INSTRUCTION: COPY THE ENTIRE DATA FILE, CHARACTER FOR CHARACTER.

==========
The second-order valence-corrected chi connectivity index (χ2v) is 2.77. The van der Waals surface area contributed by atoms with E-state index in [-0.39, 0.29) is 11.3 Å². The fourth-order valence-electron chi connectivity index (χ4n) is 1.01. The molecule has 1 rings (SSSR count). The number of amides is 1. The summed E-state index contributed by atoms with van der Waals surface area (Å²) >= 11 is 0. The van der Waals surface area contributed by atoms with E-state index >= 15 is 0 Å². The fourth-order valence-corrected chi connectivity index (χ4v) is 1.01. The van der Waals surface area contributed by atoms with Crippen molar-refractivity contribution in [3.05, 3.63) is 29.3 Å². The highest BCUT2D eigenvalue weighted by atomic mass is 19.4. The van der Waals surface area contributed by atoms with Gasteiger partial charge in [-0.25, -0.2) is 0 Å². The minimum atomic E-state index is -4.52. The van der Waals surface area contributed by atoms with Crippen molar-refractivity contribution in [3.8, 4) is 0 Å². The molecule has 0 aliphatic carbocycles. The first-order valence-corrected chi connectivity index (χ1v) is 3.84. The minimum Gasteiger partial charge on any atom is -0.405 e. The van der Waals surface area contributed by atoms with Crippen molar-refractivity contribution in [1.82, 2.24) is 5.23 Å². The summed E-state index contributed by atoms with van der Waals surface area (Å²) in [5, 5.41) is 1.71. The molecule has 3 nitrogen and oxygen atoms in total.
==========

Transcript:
The second-order valence-corrected chi connectivity index (χ2v) is 2.77. The van der Waals surface area contributed by atoms with E-state index in [-0.39, 0.29) is 11.3 Å². The fourth-order valence-electron chi connectivity index (χ4n) is 1.01. The molecule has 1 rings (SSSR count). The number of amides is 1. The summed E-state index contributed by atoms with van der Waals surface area (Å²) >= 11 is 0. The van der Waals surface area contributed by atoms with E-state index >= 15 is 0 Å². The fourth-order valence-corrected chi connectivity index (χ4v) is 1.01. The van der Waals surface area contributed by atoms with Crippen molar-refractivity contribution in [3.05, 3.63) is 29.3 Å². The highest BCUT2D eigenvalue weighted by atomic mass is 19.4. The van der Waals surface area contributed by atoms with Gasteiger partial charge in [-0.25, -0.2) is 0 Å². The minimum atomic E-state index is -4.52. The van der Waals surface area contributed by atoms with Crippen molar-refractivity contribution in [3.8, 4) is 0 Å². The molecule has 0 aliphatic carbocycles. The first-order valence-corrected chi connectivity index (χ1v) is 3.84. The minimum Gasteiger partial charge on any atom is -0.405 e. The van der Waals surface area contributed by atoms with Crippen molar-refractivity contribution in [1.82, 2.24) is 5.23 Å². The summed E-state index contributed by atoms with van der Waals surface area (Å²) in [5, 5.41) is 1.71. The molecule has 3 nitrogen and oxygen atoms in total.